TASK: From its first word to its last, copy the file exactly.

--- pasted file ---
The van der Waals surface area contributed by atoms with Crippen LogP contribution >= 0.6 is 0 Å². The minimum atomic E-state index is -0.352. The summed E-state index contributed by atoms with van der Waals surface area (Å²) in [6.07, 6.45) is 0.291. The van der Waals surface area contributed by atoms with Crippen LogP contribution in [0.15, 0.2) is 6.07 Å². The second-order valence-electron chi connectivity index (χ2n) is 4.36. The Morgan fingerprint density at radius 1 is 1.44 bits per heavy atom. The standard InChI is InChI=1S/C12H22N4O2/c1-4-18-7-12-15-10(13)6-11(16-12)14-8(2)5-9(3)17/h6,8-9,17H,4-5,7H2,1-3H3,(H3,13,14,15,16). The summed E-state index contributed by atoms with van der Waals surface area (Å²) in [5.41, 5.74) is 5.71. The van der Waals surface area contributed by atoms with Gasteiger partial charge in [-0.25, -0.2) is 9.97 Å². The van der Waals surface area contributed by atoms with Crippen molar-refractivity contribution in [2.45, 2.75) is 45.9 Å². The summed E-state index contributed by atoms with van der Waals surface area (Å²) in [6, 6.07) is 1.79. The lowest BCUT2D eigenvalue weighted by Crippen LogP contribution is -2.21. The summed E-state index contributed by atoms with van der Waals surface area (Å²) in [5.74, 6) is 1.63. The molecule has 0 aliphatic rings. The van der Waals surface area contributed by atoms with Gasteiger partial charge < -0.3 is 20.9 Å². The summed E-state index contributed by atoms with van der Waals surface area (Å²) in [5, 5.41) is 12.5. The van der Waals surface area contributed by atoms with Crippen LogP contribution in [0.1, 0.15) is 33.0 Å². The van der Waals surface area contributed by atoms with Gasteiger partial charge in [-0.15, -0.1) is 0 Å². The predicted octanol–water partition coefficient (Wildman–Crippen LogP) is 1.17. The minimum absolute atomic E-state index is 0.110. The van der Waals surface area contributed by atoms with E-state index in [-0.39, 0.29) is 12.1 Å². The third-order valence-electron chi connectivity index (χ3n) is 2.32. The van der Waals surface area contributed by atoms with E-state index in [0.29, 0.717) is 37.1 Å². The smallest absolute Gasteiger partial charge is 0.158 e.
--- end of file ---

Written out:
The van der Waals surface area contributed by atoms with Crippen LogP contribution >= 0.6 is 0 Å². The minimum atomic E-state index is -0.352. The summed E-state index contributed by atoms with van der Waals surface area (Å²) in [6.07, 6.45) is 0.291. The van der Waals surface area contributed by atoms with Crippen LogP contribution in [0.15, 0.2) is 6.07 Å². The second-order valence-electron chi connectivity index (χ2n) is 4.36. The Morgan fingerprint density at radius 1 is 1.44 bits per heavy atom. The standard InChI is InChI=1S/C12H22N4O2/c1-4-18-7-12-15-10(13)6-11(16-12)14-8(2)5-9(3)17/h6,8-9,17H,4-5,7H2,1-3H3,(H3,13,14,15,16). The summed E-state index contributed by atoms with van der Waals surface area (Å²) in [5.41, 5.74) is 5.71. The van der Waals surface area contributed by atoms with Gasteiger partial charge in [-0.25, -0.2) is 9.97 Å². The van der Waals surface area contributed by atoms with Crippen molar-refractivity contribution in [2.45, 2.75) is 45.9 Å². The summed E-state index contributed by atoms with van der Waals surface area (Å²) in [6, 6.07) is 1.79. The lowest BCUT2D eigenvalue weighted by Crippen LogP contribution is -2.21. The summed E-state index contributed by atoms with van der Waals surface area (Å²) in [5.74, 6) is 1.63. The molecule has 0 aliphatic rings. The van der Waals surface area contributed by atoms with Gasteiger partial charge < -0.3 is 20.9 Å². The summed E-state index contributed by atoms with van der Waals surface area (Å²) in [5, 5.41) is 12.5. The van der Waals surface area contributed by atoms with Crippen LogP contribution in [0.1, 0.15) is 33.0 Å². The van der Waals surface area contributed by atoms with Gasteiger partial charge in [-0.15, -0.1) is 0 Å². The predicted octanol–water partition coefficient (Wildman–Crippen LogP) is 1.17. The minimum absolute atomic E-state index is 0.110. The van der Waals surface area contributed by atoms with E-state index in [-0.39, 0.29) is 12.1 Å². The third-order valence-electron chi connectivity index (χ3n) is 2.32. The van der Waals surface area contributed by atoms with E-state index in [0.29, 0.717) is 37.1 Å². The smallest absolute Gasteiger partial charge is 0.158 e.